Russian hackers in the Soviet domain Hacking has long been in the public eye, news reports of foreign gangs or lone teens in bedrooms seemingly able to take down governments with a few keystrokes. One of the more recent major cyberattacks is the recent theft of credit card data from US chain Target over the December holidays, in an attack that originated in Russia.
Nor is this an isolated incident – leading online security website The Hacker News provides a section dedicated to news about the Russian hacking and cyberwarfare scene. However, is there something more to cyber attacks originating in Russia and their chosen targets? There have been a few clear examples of nationalism being the push for Russian-based cyber attacks. In 2007 the government of Estonia was subject to a DDoS attack following the moving of a Soviet war memorial, which led to protests from Estonia’s Russian communities. The same was seen again in 2008, accompanying the Russian invasion of Georgia. Continue reading
Originally posted on 29/01/14 at http://playing.global.vladstrukov.com/
The gaming community are no strangers to Soviet imagery in big-name titles; from the Command and Conquer series, to the Call of Duty franchise, the Soviet Union has often featured in a war-like and violent capacity. However, perhaps because they are not subject to the whims of publishers and advertising companies, an altogether different representation of the former Eastern Bloc can be found in the games of small indie developers.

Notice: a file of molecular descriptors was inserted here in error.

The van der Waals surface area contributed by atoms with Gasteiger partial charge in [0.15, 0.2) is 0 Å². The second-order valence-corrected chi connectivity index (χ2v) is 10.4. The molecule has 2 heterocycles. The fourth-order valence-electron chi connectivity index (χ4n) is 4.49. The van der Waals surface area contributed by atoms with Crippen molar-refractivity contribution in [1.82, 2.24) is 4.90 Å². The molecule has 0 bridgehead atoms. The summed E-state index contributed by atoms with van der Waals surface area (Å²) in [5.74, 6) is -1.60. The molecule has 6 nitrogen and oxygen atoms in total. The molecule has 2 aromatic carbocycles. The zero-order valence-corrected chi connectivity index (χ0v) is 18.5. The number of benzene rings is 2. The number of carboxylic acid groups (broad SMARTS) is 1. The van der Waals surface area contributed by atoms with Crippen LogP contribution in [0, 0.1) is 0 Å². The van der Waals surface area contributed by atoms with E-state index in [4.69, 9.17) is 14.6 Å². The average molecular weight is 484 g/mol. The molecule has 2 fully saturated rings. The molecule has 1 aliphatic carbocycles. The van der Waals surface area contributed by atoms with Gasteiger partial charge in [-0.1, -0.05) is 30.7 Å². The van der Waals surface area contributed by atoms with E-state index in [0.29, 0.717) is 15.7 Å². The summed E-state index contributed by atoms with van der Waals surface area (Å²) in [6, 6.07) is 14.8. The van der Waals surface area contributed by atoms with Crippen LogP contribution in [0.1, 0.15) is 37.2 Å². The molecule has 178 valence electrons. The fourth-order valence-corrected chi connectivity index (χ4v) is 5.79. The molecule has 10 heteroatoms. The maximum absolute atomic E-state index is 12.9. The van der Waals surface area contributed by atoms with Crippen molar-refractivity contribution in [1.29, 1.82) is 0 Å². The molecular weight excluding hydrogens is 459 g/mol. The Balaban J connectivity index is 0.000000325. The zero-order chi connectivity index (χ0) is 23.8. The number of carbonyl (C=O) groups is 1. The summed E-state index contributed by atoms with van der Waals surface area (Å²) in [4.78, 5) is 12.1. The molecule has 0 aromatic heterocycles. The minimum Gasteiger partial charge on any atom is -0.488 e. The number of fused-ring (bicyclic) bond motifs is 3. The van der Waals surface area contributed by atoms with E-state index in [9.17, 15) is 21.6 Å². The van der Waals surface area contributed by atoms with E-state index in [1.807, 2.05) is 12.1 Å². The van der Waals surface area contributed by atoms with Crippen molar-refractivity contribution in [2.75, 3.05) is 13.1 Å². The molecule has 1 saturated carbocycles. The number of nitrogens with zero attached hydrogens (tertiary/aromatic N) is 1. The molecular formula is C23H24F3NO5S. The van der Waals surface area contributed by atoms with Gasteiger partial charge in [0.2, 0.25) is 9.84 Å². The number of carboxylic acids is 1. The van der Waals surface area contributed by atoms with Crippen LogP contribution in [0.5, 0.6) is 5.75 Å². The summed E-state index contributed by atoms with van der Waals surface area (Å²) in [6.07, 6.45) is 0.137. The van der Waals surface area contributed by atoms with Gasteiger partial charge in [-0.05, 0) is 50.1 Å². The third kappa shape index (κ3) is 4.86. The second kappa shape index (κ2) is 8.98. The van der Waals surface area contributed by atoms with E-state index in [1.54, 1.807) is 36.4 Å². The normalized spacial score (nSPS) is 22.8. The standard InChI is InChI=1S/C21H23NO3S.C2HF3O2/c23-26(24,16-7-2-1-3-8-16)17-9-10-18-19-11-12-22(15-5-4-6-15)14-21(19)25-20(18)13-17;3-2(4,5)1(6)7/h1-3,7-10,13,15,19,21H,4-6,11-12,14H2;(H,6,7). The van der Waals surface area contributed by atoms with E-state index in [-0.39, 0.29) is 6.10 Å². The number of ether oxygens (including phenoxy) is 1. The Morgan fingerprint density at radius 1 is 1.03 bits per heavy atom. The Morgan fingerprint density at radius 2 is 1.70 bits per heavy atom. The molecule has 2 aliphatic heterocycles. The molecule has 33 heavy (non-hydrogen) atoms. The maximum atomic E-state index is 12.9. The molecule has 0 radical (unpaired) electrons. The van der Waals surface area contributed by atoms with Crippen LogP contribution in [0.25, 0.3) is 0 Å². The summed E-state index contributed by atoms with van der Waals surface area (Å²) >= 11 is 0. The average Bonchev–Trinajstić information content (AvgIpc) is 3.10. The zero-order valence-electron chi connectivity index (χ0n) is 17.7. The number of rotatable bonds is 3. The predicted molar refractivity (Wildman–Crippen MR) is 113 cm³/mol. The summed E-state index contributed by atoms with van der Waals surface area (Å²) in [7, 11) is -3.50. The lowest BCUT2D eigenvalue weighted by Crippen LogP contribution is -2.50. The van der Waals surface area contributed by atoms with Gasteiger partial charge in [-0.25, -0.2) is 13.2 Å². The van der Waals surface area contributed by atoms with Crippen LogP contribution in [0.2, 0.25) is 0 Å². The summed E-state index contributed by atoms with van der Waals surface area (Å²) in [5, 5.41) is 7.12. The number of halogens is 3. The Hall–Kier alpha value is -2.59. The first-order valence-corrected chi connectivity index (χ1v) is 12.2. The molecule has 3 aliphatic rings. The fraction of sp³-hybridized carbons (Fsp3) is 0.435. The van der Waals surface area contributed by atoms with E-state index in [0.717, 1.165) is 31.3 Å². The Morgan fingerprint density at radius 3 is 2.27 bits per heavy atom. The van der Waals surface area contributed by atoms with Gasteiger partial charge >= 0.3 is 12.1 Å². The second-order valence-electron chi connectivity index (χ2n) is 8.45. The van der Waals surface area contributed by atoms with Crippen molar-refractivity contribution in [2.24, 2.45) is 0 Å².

The games Papers, Please developed by the US-born, Japan-based Lucas Pope and Ukrainian studio Anate’s The Kite, both take a different approach to the utilisation of Communist and post-Communist worlds to convey a message. Both games attracted international attention from the indie gaming community in the last two years for the powerful emotional responses they elicit, as well as intriguing gameplay and novel concepts. Continue reading
Originally posted on 04/02/14 at http://playing.global.vladstrukov.com/
Steam is a gaming distribution and play platform, available across the world and in a multitude of languages. Since accounts can contain up to hundreds of dollars worth of software and games, as well as the market for virtual goods in exchange for real cash, the software is particularly attractive to scammers.
One group often under fire for scamming and phishing attempts are Russian and Eastern European users, with the more elaborate schemes being featured on mainstream gaming websites. But why has Steam scamming almost synonymous with Russian users, potential victims deliberately avoiding Russian players? Continue reading